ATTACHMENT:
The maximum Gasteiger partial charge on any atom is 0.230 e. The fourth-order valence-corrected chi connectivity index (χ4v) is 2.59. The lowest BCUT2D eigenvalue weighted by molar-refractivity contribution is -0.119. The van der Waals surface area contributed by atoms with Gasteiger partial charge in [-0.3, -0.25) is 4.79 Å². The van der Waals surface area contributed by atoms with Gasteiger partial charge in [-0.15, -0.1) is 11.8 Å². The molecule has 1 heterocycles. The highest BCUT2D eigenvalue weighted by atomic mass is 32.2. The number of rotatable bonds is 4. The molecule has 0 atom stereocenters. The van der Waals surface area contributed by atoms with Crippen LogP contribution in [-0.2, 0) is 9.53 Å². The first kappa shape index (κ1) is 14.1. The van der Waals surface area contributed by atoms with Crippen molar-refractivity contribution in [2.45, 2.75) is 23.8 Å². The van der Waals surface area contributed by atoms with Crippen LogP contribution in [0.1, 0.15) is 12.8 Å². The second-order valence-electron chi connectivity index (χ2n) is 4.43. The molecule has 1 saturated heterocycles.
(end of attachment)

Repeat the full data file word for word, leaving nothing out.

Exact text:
The maximum Gasteiger partial charge on any atom is 0.230 e. The fourth-order valence-corrected chi connectivity index (χ4v) is 2.59. The lowest BCUT2D eigenvalue weighted by molar-refractivity contribution is -0.119. The van der Waals surface area contributed by atoms with Gasteiger partial charge in [-0.3, -0.25) is 4.79 Å². The van der Waals surface area contributed by atoms with Gasteiger partial charge in [-0.15, -0.1) is 11.8 Å². The molecule has 1 heterocycles. The highest BCUT2D eigenvalue weighted by atomic mass is 32.2. The number of rotatable bonds is 4. The molecule has 0 atom stereocenters. The van der Waals surface area contributed by atoms with Crippen LogP contribution in [-0.2, 0) is 9.53 Å². The first kappa shape index (κ1) is 14.1. The van der Waals surface area contributed by atoms with Crippen molar-refractivity contribution in [2.45, 2.75) is 23.8 Å². The van der Waals surface area contributed by atoms with Crippen LogP contribution in [0.1, 0.15) is 12.8 Å². The second-order valence-electron chi connectivity index (χ2n) is 4.43. The molecule has 1 saturated heterocycles.